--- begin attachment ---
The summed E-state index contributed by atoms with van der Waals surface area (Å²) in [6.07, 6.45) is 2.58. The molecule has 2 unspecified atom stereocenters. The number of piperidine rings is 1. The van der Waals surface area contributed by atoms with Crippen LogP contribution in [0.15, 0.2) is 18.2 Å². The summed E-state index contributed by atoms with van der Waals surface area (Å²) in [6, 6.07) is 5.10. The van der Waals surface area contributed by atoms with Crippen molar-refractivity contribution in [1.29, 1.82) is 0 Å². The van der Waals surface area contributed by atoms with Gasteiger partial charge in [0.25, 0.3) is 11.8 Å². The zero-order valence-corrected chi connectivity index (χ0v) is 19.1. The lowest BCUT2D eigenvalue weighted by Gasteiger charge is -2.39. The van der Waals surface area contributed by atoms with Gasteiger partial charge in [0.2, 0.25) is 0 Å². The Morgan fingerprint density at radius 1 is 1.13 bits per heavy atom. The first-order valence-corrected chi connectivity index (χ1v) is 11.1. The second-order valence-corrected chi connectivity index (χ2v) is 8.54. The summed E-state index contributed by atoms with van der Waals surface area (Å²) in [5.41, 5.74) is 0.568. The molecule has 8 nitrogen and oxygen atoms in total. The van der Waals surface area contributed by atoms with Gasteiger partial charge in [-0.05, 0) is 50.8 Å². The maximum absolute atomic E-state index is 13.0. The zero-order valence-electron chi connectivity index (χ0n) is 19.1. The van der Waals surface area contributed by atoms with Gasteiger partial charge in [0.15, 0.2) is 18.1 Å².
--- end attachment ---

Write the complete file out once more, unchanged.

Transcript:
The summed E-state index contributed by atoms with van der Waals surface area (Å²) in [6.07, 6.45) is 2.58. The molecule has 2 unspecified atom stereocenters. The number of piperidine rings is 1. The van der Waals surface area contributed by atoms with Crippen LogP contribution in [0.15, 0.2) is 18.2 Å². The summed E-state index contributed by atoms with van der Waals surface area (Å²) in [6, 6.07) is 5.10. The van der Waals surface area contributed by atoms with Crippen molar-refractivity contribution in [1.29, 1.82) is 0 Å². The van der Waals surface area contributed by atoms with Gasteiger partial charge in [0.25, 0.3) is 11.8 Å². The zero-order valence-corrected chi connectivity index (χ0v) is 19.1. The lowest BCUT2D eigenvalue weighted by Gasteiger charge is -2.39. The van der Waals surface area contributed by atoms with Gasteiger partial charge in [0.2, 0.25) is 0 Å². The Morgan fingerprint density at radius 1 is 1.13 bits per heavy atom. The first-order valence-corrected chi connectivity index (χ1v) is 11.1. The second-order valence-corrected chi connectivity index (χ2v) is 8.54. The summed E-state index contributed by atoms with van der Waals surface area (Å²) in [5.41, 5.74) is 0.568. The molecule has 8 nitrogen and oxygen atoms in total. The van der Waals surface area contributed by atoms with Gasteiger partial charge in [-0.05, 0) is 50.8 Å². The maximum absolute atomic E-state index is 13.0. The zero-order valence-electron chi connectivity index (χ0n) is 19.1. The van der Waals surface area contributed by atoms with Gasteiger partial charge in [0.15, 0.2) is 18.1 Å².